Saturday, August 20, 2011

Local Mushroom Season Peaks

Last year was one of the best southcentral Alaska mushroom seasons in a long time.  This year, it is starting a bit late, as it is fairly warm yet at night.  Above, the dreaded and worshipped Amanita Muscaria. I don't harvest them, but they make for great photos.

Below, nestled under Dwarf dogwood, is a fungus I've never seen before.  Can anyone identify it?

These little spiked puffball-type mushrooms are fairly common.

A big Birch boletus.  They are edible, but they turn a purplish black when cut or cooked, which is a bother.

The goal - Boletus edulis.  I found three in good condition.  There will be more this coming week.  The three became part of an omelette this morning.

Another fungus I have never seen.  The picture's detail came out well, so - once again - anyone know what it is?

I like this picture.


AKjah said...

Wish i could identify for you,alas i am but a novice of thirty years. I did walk with Boyd Shaffer once and he thought most any mushroom you find up here can be eaten should you par-boil it first and throw out the water. Alder buds make a flour when ground!

Anonymous said...

The yellow one looks a tiny bit like a just getting going coral fungus but have no idea what it is really.
cool pics! thanks!
Alaska Pi

Anonymous said...


Oh? Perhaps you simply misunderstood the example of how Mr Shaffer sought to let you and others (if you were with a group) of the folly of how some known mushroom hunters poisoned their families and themselves...

Thus have made light of the seriousness of his caliber and level of knowledge, learning, and actual teaching abilities over the half century of his Alaskan experience.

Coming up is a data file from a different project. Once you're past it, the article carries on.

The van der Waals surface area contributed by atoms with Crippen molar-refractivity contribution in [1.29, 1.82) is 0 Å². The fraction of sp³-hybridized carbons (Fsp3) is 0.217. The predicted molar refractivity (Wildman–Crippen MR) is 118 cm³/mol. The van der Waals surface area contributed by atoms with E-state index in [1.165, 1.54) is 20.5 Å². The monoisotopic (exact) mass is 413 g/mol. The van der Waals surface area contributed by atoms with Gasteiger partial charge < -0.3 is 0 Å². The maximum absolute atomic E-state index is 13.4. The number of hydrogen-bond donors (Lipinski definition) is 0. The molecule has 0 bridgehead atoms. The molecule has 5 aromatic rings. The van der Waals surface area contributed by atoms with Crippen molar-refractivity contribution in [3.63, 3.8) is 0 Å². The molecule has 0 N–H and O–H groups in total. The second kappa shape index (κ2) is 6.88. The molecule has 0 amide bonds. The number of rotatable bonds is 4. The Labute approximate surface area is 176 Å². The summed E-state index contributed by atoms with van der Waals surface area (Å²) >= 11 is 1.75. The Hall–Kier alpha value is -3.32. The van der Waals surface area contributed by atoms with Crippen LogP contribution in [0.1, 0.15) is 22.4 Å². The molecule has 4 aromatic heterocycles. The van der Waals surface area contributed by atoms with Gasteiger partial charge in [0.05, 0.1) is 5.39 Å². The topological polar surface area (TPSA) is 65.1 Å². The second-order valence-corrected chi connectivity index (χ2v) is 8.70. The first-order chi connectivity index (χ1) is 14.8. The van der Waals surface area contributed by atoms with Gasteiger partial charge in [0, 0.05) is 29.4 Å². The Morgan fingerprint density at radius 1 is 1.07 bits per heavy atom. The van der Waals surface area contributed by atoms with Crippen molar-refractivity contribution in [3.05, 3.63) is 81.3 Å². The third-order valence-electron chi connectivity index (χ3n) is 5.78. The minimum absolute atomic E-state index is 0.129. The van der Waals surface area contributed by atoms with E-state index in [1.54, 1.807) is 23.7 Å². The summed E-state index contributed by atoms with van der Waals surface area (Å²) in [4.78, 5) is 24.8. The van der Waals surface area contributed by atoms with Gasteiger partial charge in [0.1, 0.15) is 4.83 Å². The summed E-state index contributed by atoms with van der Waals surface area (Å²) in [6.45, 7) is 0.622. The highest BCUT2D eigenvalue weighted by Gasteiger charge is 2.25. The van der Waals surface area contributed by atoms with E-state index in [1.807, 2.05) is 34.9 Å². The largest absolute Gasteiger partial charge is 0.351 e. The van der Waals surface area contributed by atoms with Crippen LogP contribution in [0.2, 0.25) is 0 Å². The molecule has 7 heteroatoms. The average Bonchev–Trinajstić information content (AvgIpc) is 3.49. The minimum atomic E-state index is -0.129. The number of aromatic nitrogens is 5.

{A Homer hippie? Let's see what credentials of incredulity that connotation brings with it!}

Had one actually walked with Boyd Shaffer (Sr) into the forests of south central Alaska, or up along the Denali Highway, or the Seward Peninsula (Nome/Teller, etc) or out along the Alaska-Canada Highway, or from AK to Belize, along the roadways when he drive there, the factual and referenced college instructor's very real and true statements about the flora and fauna, and their ecological interactions, would all be known first hand. You could then write a book.

Since all we have here, in an post on this topic is a questionable remark; perhaps out of context, and more likely in jest (re: Yule Gibbons, who did think thus; and died?)
with only one side represented here.

The authenticity of here-say flies in the face
of good knowledge and a superior skillset of a learned person who had fine wit, wisdom and by no means ever talked down to anyone with a sincere interest in factual learning. And nobody who actually participated in a field study of mushroom identification at the Kenai College died from or was sick; due to the exact opposite in how he taught people to not even put suspicious mushrooms into the same basket with known good ones. The four or five excellent ones even a fool could probably locate.

If you had a personal issue, that time has passed to 'get even' or disparage a good person, a credit to the community since 1960.

No wonder you're 'seldom seen mostly forgotten' nowadays. LOL! Good luck.

in a small town
kenai mountains, AK